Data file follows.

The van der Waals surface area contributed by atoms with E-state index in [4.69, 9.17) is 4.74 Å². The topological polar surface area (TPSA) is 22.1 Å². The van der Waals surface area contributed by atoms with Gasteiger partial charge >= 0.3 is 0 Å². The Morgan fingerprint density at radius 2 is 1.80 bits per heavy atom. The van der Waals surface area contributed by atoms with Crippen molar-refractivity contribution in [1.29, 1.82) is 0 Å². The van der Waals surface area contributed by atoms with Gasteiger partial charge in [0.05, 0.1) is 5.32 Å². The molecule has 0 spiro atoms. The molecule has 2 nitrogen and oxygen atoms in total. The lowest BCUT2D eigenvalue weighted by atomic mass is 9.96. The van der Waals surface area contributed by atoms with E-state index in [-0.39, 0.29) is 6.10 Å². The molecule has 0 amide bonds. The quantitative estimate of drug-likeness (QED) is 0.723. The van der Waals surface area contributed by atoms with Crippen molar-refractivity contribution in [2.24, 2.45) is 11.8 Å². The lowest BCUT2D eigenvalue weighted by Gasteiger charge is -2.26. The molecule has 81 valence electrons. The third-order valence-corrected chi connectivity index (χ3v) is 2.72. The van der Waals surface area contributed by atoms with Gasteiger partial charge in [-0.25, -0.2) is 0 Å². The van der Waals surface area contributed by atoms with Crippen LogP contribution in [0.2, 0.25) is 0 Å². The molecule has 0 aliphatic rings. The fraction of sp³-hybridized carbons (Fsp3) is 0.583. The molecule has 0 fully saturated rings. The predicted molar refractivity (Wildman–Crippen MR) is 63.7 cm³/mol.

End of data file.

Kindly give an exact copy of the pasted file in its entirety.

The van der Waals surface area contributed by atoms with E-state index in [4.69, 9.17) is 4.74 Å². The topological polar surface area (TPSA) is 22.1 Å². The van der Waals surface area contributed by atoms with Gasteiger partial charge >= 0.3 is 0 Å². The Morgan fingerprint density at radius 2 is 1.80 bits per heavy atom. The van der Waals surface area contributed by atoms with Crippen molar-refractivity contribution in [1.29, 1.82) is 0 Å². The van der Waals surface area contributed by atoms with Gasteiger partial charge in [0.05, 0.1) is 5.32 Å². The molecule has 0 spiro atoms. The molecule has 2 nitrogen and oxygen atoms in total. The lowest BCUT2D eigenvalue weighted by atomic mass is 9.96. The van der Waals surface area contributed by atoms with E-state index in [-0.39, 0.29) is 6.10 Å². The molecule has 0 amide bonds. The quantitative estimate of drug-likeness (QED) is 0.723. The van der Waals surface area contributed by atoms with Crippen molar-refractivity contribution in [2.24, 2.45) is 11.8 Å². The lowest BCUT2D eigenvalue weighted by Gasteiger charge is -2.26. The molecule has 81 valence electrons. The third-order valence-corrected chi connectivity index (χ3v) is 2.72. The van der Waals surface area contributed by atoms with Gasteiger partial charge in [-0.25, -0.2) is 0 Å². The van der Waals surface area contributed by atoms with Crippen LogP contribution in [0.2, 0.25) is 0 Å². The molecule has 0 aliphatic rings. The fraction of sp³-hybridized carbons (Fsp3) is 0.583. The molecule has 0 fully saturated rings. The predicted molar refractivity (Wildman–Crippen MR) is 63.7 cm³/mol.